A survivorship deed is a deed in which property is put in the names of two or more people and when one person dies, his or her interest in the property is automatically assigned to the other person or persons on the deed. This is designed to avoid some of the entanglements of probate and to smooth the transfer of assets after someone's death. Eventually, only one person, the survivor, will be left, and this individual will own the property in full.
The most common situation in which a survivorship deed is used is when a couple buys a piece of real estate together. When the title is transferred, a survivorship deed is created so that in the event that one partner dies, that person's share will go to the other partner. More rarely, survivorship deeds are used by parents and children, siblings, or people in other relationships.
If people have interests in a survivorship deed and they divorce, the divorce decree can include language which will specify what happens with the deed. This type of deed can also be redrawn in the event of changes in a relationship, by consent of all parties. Once someone has sole title, that person can choose to sell, grant, or gift the property to someone else and has full rights to transfer the deed.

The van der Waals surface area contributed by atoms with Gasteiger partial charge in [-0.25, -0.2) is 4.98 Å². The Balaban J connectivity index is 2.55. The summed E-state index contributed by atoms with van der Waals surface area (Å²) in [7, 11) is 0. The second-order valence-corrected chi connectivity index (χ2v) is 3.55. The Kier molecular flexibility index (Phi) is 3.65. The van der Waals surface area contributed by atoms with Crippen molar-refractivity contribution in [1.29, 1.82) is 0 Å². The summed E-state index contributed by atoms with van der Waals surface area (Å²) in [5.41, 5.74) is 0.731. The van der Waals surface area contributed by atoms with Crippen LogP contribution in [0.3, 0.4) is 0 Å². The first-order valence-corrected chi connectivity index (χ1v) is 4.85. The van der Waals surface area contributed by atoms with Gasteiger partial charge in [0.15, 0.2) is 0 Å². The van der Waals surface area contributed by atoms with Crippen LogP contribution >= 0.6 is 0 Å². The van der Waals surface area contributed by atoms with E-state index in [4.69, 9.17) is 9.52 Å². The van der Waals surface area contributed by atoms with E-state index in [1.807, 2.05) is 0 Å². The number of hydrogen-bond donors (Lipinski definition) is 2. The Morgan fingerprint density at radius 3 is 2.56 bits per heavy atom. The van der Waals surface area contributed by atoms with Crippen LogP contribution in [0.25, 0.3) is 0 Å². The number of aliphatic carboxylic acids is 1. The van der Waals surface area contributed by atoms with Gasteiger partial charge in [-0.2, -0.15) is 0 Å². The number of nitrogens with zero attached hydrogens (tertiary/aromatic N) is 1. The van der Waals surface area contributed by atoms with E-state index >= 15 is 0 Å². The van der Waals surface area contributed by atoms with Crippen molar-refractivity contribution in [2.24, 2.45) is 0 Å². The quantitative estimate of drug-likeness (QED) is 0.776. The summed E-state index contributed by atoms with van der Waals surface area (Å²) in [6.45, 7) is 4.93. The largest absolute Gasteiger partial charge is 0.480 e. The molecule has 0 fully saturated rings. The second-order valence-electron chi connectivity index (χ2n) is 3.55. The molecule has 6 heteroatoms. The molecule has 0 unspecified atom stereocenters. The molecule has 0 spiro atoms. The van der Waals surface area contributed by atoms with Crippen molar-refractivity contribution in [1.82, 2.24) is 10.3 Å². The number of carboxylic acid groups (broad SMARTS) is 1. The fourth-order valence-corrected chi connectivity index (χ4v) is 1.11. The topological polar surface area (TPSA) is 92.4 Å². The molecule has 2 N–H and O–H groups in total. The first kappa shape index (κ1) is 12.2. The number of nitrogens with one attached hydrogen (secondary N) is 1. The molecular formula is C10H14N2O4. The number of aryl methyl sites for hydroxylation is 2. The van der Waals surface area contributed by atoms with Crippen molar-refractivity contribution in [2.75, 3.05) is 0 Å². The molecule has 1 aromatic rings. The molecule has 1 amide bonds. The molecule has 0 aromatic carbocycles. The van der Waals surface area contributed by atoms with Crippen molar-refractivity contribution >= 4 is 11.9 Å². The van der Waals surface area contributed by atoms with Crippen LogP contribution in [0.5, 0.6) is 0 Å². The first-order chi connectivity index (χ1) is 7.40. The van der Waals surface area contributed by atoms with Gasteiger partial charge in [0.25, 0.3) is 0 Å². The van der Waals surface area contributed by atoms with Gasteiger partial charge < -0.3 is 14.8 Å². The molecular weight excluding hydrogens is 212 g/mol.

The people named on a survivorship deed share equal interests and liability as long as they live. When someone dies, any liabilities do not die with that person. Depending on the laws in the region where the deed originates, the decedent's estate may be responsible for covering the liabilities, or the liabilities may devolve to the other people on the deed. It is advisable to get information about what would happen in this situation before someone dies, so that those named on the deed can be prepared.
Before drafting a survivorship deed, people should make sure that it is the kind of deed they want. Once the deed has been drafted, it can be difficult to reverse or alter because everyone must consent to any changes and people named on the deed may not consent to a change. There may be arguments for or against creating that kind of relationship on a deed, and there may be reasons for limiting or changing the nature of someone's interest in a property. A lawyer can provide advice specific to the situation, including suggestions for alternate ways of drafting the deed which might be more appropriate for the given situation.